CCW and Road Cycling


PDA






Shytheed Dumas
June 17, 2011, 09:34 AM
After losing about 30 lbs over the winter, I got into road cycling and have been trying to figure out the best way to carry while riding. In the beginning I was carrying my PM9 in an IWB holster, but got tired of it coming home all sweaty every day.

This morning I went out for my usual 21 mile ride and used a fanny pack for the first time. I'm normally not a fan of the fanny pack, but so far it seems like the best option.

So do any of you regular road cyclists carry, and if so what have you found to be the best option? Please be specific on your carry piece and type/brand of holster - I'm open to any ideas that work the best.

If you enjoyed reading about "CCW and Road Cycling" here in TheHighRoad.org archive, you'll LOVE our community. Come join TheHighRoad.org today for the full version!
dusty14u
June 17, 2011, 09:54 AM
For running or cycling I have found the fanny pack to work well. I carry either a commander sized 1911, Keltec PF9 or Ruger SP101. It doesn't look out of place with running or biking shorts since they have no pockets.

Daveboone
June 17, 2011, 10:00 AM
When I am bicycling, I may carry my J frame .38. Rather than have it in a chaffing waist band or fanny pack, I have a small under the seat pack that it fits in nicely. There are also similar packs for handle bars that may be accessed while riding. Another possiblity I have thought of is a Camel back hydration pack with a small storage area on it.

kbbailey
June 17, 2011, 10:05 AM
congrats on the shedding of lbs. I lost 42lbs myself 2yrs ago.....then kicked the nicotine habit and promptly gained 30lbs back. I'm working on getting rid of that now.

There's some interesting carry gear for hiking/biking/cycling ccw here:



http://www.maxpedition.com/?gclid=CNfDgJL_vKkCFQbCKgodRjWHeg

SleazyRider
June 17, 2011, 10:17 AM
First, congratulations on your weight loss. That is a significant accomplishment.

When I rode regularly, I was constantly threatened by dogs, and motorists who felt I had no business sharing the road with them. I wanted protection from both.

So I found a clever bag that Velcroed in place within the V created by the top tube and the seat tube. It put my Chief's Special right at my fingertips and held it securely. Danged if I can't remember the manufacturer, but it had something to do with kangaroos. I also kept a can of pepper spray in a convenient storage holster that was velcroed onto my top tube as well. Wind direction, however, is the name of the game when it comes to pepper spray, and it often is not in your favor. Keeping guns on my person never seemed to work for me. I even tried a neck knife, which I eventually found irritating.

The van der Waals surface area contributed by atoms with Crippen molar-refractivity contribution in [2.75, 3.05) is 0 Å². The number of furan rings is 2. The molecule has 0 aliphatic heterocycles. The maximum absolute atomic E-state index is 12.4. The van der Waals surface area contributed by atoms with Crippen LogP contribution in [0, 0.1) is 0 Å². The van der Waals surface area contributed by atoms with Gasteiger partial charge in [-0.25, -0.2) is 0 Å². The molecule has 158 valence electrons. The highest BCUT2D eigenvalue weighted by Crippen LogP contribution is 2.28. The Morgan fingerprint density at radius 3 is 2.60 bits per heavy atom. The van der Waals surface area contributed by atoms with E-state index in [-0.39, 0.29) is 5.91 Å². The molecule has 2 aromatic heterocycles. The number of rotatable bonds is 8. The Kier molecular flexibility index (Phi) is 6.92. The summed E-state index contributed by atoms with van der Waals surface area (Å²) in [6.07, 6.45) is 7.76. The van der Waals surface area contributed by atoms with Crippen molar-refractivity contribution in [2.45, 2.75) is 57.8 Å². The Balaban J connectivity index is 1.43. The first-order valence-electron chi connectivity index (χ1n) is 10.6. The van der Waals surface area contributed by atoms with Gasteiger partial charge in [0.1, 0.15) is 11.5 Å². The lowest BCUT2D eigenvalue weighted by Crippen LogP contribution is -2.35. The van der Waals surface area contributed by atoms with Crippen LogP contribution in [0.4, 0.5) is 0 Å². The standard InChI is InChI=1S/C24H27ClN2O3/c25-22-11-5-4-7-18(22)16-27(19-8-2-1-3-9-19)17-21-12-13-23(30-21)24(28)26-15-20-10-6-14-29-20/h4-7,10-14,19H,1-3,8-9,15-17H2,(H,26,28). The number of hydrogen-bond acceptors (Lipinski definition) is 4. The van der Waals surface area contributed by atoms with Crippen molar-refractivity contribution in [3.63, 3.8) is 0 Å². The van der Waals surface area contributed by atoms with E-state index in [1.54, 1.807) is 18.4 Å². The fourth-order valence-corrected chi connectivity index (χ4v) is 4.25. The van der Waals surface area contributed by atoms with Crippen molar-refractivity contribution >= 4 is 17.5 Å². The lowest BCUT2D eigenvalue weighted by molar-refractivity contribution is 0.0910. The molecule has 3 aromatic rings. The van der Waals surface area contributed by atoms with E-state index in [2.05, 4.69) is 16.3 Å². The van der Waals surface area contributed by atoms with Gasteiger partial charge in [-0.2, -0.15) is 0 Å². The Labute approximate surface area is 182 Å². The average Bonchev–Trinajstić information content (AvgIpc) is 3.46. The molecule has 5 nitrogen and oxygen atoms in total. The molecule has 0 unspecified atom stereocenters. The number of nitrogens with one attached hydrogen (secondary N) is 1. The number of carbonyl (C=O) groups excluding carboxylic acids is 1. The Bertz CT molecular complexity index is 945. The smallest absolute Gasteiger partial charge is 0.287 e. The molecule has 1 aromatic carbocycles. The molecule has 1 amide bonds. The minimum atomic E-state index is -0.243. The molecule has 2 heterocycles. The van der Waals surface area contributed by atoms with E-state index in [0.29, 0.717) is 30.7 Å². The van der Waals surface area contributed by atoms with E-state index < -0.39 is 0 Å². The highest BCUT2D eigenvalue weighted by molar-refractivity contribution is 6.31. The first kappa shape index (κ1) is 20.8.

Another option that I considered was strapping a holster into one of my two water bottle cages, concealed by a piece of Armaflex pipe insulation, but I abandoned this idea in favor of a common handlebar bag, which worked quite nicely. The advantage of the seat tube bag, however, was that it was dedicated only to holding my revolver.

SleazyRider
June 17, 2011, 10:21 AM
Here's one very similar: http://www.bicyclewarehouse.com/product/avenir-90-shoulder-frame-pack-9245.htm

Bwana John
June 17, 2011, 10:25 AM
I have thought of modifying a waterbottle cage to hold a holster.

You DONOT want to fall off the bike and land on the pistol.

PcolaDawg
June 17, 2011, 12:05 PM
I do some bicycling. Since I don't wear the very tight 'traditional' bikers shorts, I take either my J Frame 642 snubbie or my Bodyguard 380 and put it in the front pocket of the shorts I'm wearing.

bhk
June 17, 2011, 02:11 PM
My wife is a road biker and carries her model 60 in a Desantis fanny back worn in the front. Be sure to wear it in the front. You wouldn't want to crash and land on your back with the handgun there.

19-3Ben
June 17, 2011, 02:34 PM
Just a few years ago I was a bike racer, and I still ride a good amount.